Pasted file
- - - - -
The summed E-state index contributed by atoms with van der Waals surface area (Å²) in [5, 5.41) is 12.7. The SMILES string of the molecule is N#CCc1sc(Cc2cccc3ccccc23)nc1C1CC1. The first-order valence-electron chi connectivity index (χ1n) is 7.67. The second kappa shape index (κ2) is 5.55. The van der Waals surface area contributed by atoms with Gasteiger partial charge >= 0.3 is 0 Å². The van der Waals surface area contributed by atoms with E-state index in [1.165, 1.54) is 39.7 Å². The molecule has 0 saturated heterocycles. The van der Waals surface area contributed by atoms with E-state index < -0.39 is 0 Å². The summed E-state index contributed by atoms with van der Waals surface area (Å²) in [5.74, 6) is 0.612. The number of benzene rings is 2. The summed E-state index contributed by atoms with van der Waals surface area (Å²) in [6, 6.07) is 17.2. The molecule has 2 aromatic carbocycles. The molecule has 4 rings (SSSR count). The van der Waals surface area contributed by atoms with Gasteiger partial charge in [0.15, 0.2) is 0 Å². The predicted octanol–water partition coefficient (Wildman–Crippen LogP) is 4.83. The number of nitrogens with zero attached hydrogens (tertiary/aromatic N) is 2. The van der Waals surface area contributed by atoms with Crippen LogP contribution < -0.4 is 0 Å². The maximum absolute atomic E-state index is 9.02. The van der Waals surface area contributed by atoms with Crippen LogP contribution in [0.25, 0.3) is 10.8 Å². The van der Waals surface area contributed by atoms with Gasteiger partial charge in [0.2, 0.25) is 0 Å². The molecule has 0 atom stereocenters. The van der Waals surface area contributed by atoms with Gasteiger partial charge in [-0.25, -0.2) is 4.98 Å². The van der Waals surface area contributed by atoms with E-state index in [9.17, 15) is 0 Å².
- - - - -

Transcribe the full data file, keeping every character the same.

The summed E-state index contributed by atoms with van der Waals surface area (Å²) in [5, 5.41) is 12.7. The SMILES string of the molecule is N#CCc1sc(Cc2cccc3ccccc23)nc1C1CC1. The first-order valence-electron chi connectivity index (χ1n) is 7.67. The second kappa shape index (κ2) is 5.55. The van der Waals surface area contributed by atoms with Gasteiger partial charge >= 0.3 is 0 Å². The van der Waals surface area contributed by atoms with E-state index in [1.165, 1.54) is 39.7 Å². The molecule has 0 saturated heterocycles. The van der Waals surface area contributed by atoms with E-state index < -0.39 is 0 Å². The summed E-state index contributed by atoms with van der Waals surface area (Å²) in [5.74, 6) is 0.612. The number of benzene rings is 2. The summed E-state index contributed by atoms with van der Waals surface area (Å²) in [6, 6.07) is 17.2. The molecule has 2 aromatic carbocycles. The molecule has 4 rings (SSSR count). The van der Waals surface area contributed by atoms with Gasteiger partial charge in [0.15, 0.2) is 0 Å². The predicted octanol–water partition coefficient (Wildman–Crippen LogP) is 4.83. The number of nitrogens with zero attached hydrogens (tertiary/aromatic N) is 2. The van der Waals surface area contributed by atoms with Crippen LogP contribution < -0.4 is 0 Å². The maximum absolute atomic E-state index is 9.02. The van der Waals surface area contributed by atoms with Crippen LogP contribution in [0.25, 0.3) is 10.8 Å². The van der Waals surface area contributed by atoms with Gasteiger partial charge in [0.2, 0.25) is 0 Å². The molecule has 0 atom stereocenters. The van der Waals surface area contributed by atoms with Gasteiger partial charge in [-0.25, -0.2) is 4.98 Å². The van der Waals surface area contributed by atoms with E-state index in [9.17, 15) is 0 Å².